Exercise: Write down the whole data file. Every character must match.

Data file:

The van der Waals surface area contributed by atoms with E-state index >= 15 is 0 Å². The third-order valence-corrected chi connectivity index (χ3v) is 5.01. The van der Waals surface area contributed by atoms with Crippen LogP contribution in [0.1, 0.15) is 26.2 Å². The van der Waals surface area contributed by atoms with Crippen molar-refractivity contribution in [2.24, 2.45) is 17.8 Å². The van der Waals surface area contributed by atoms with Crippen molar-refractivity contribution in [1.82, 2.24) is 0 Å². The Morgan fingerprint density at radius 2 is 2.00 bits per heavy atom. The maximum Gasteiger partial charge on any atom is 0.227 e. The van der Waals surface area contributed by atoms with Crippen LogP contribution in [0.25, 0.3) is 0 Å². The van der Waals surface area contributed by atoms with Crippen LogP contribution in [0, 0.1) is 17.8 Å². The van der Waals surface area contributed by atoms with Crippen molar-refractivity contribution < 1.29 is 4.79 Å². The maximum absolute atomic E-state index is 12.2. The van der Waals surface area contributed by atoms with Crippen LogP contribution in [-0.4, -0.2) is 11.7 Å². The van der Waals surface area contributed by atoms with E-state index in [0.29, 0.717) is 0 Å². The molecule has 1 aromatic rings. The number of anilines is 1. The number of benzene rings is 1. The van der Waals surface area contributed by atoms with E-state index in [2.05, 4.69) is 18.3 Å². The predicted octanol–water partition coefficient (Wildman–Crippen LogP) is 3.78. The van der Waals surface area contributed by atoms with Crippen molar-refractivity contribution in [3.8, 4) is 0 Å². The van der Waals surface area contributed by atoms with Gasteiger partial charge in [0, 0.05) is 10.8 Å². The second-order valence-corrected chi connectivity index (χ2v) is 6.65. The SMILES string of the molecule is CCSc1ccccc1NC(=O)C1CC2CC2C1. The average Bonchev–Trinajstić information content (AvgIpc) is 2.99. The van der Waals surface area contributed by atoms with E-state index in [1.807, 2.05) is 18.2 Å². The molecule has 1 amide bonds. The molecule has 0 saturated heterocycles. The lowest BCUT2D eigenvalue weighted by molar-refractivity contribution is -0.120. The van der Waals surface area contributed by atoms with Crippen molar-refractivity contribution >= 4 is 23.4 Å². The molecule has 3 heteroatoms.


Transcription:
The van der Waals surface area contributed by atoms with E-state index >= 15 is 0 Å². The third-order valence-corrected chi connectivity index (χ3v) is 5.01. The van der Waals surface area contributed by atoms with Crippen LogP contribution in [0.1, 0.15) is 26.2 Å². The van der Waals surface area contributed by atoms with Crippen molar-refractivity contribution in [2.24, 2.45) is 17.8 Å². The van der Waals surface area contributed by atoms with Crippen molar-refractivity contribution in [1.82, 2.24) is 0 Å². The Morgan fingerprint density at radius 2 is 2.00 bits per heavy atom. The maximum Gasteiger partial charge on any atom is 0.227 e. The van der Waals surface area contributed by atoms with Crippen LogP contribution in [0.25, 0.3) is 0 Å². The van der Waals surface area contributed by atoms with Crippen LogP contribution in [0, 0.1) is 17.8 Å². The van der Waals surface area contributed by atoms with Crippen molar-refractivity contribution < 1.29 is 4.79 Å². The maximum absolute atomic E-state index is 12.2. The van der Waals surface area contributed by atoms with Crippen LogP contribution in [-0.4, -0.2) is 11.7 Å². The van der Waals surface area contributed by atoms with E-state index in [0.29, 0.717) is 0 Å². The molecule has 1 aromatic rings. The number of anilines is 1. The number of benzene rings is 1. The van der Waals surface area contributed by atoms with E-state index in [2.05, 4.69) is 18.3 Å². The predicted octanol–water partition coefficient (Wildman–Crippen LogP) is 3.78. The van der Waals surface area contributed by atoms with Crippen molar-refractivity contribution in [3.8, 4) is 0 Å². The van der Waals surface area contributed by atoms with Gasteiger partial charge in [0, 0.05) is 10.8 Å². The second-order valence-corrected chi connectivity index (χ2v) is 6.65. The SMILES string of the molecule is CCSc1ccccc1NC(=O)C1CC2CC2C1. The average Bonchev–Trinajstić information content (AvgIpc) is 2.99. The van der Waals surface area contributed by atoms with E-state index in [1.807, 2.05) is 18.2 Å². The molecule has 1 amide bonds. The molecule has 0 saturated heterocycles. The lowest BCUT2D eigenvalue weighted by molar-refractivity contribution is -0.120. The van der Waals surface area contributed by atoms with Crippen molar-refractivity contribution >= 4 is 23.4 Å². The molecule has 3 heteroatoms.